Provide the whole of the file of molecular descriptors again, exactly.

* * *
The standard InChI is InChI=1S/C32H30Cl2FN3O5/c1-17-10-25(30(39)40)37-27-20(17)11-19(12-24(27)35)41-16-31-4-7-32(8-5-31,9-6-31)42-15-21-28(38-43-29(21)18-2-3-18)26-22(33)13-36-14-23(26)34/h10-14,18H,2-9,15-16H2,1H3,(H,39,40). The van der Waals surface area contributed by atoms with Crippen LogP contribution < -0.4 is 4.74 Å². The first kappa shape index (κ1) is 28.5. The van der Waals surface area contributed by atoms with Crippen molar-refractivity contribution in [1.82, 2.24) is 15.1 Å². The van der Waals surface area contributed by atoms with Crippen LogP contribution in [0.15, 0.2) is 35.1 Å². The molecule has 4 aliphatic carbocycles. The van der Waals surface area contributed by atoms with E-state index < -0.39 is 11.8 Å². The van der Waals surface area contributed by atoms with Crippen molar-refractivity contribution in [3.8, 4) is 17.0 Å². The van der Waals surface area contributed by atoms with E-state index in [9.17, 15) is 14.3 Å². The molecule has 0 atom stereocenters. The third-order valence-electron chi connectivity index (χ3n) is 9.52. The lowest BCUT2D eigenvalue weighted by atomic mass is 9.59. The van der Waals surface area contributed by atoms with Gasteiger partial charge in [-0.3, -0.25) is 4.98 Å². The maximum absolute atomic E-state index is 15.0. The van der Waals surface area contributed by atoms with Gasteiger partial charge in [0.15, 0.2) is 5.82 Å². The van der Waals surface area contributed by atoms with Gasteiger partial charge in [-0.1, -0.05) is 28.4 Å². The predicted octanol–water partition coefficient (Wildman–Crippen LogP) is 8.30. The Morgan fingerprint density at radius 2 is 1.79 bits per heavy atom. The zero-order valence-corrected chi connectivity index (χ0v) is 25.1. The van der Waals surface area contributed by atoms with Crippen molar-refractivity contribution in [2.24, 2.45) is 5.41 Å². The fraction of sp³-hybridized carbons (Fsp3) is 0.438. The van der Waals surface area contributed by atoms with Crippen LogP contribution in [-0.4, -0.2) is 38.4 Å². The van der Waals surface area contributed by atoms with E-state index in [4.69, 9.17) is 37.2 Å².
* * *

The standard InChI is InChI=1S/C32H30Cl2FN3O5/c1-17-10-25(30(39)40)37-27-20(17)11-19(12-24(27)35)41-16-31-4-7-32(8-5-31,9-6-31)42-15-21-28(38-43-29(21)18-2-3-18)26-22(33)13-36-14-23(26)34/h10-14,18H,2-9,15-16H2,1H3,(H,39,40). The van der Waals surface area contributed by atoms with Crippen LogP contribution < -0.4 is 4.74 Å². The first kappa shape index (κ1) is 28.5. The van der Waals surface area contributed by atoms with Crippen molar-refractivity contribution in [1.82, 2.24) is 15.1 Å². The van der Waals surface area contributed by atoms with Crippen LogP contribution in [0.15, 0.2) is 35.1 Å². The molecule has 4 aliphatic carbocycles. The van der Waals surface area contributed by atoms with E-state index < -0.39 is 11.8 Å². The van der Waals surface area contributed by atoms with Crippen molar-refractivity contribution in [3.8, 4) is 17.0 Å². The van der Waals surface area contributed by atoms with E-state index in [9.17, 15) is 14.3 Å². The molecule has 0 atom stereocenters. The third-order valence-electron chi connectivity index (χ3n) is 9.52. The lowest BCUT2D eigenvalue weighted by atomic mass is 9.59. The van der Waals surface area contributed by atoms with Gasteiger partial charge in [-0.3, -0.25) is 4.98 Å². The maximum absolute atomic E-state index is 15.0. The van der Waals surface area contributed by atoms with Gasteiger partial charge in [0.15, 0.2) is 5.82 Å². The van der Waals surface area contributed by atoms with Gasteiger partial charge in [-0.1, -0.05) is 28.4 Å². The predicted octanol–water partition coefficient (Wildman–Crippen LogP) is 8.30. The Morgan fingerprint density at radius 2 is 1.79 bits per heavy atom. The zero-order valence-corrected chi connectivity index (χ0v) is 25.1. The van der Waals surface area contributed by atoms with Crippen molar-refractivity contribution in [2.24, 2.45) is 5.41 Å². The fraction of sp³-hybridized carbons (Fsp3) is 0.438. The van der Waals surface area contributed by atoms with Crippen LogP contribution in [-0.4, -0.2) is 38.4 Å². The van der Waals surface area contributed by atoms with E-state index in [4.69, 9.17) is 37.2 Å².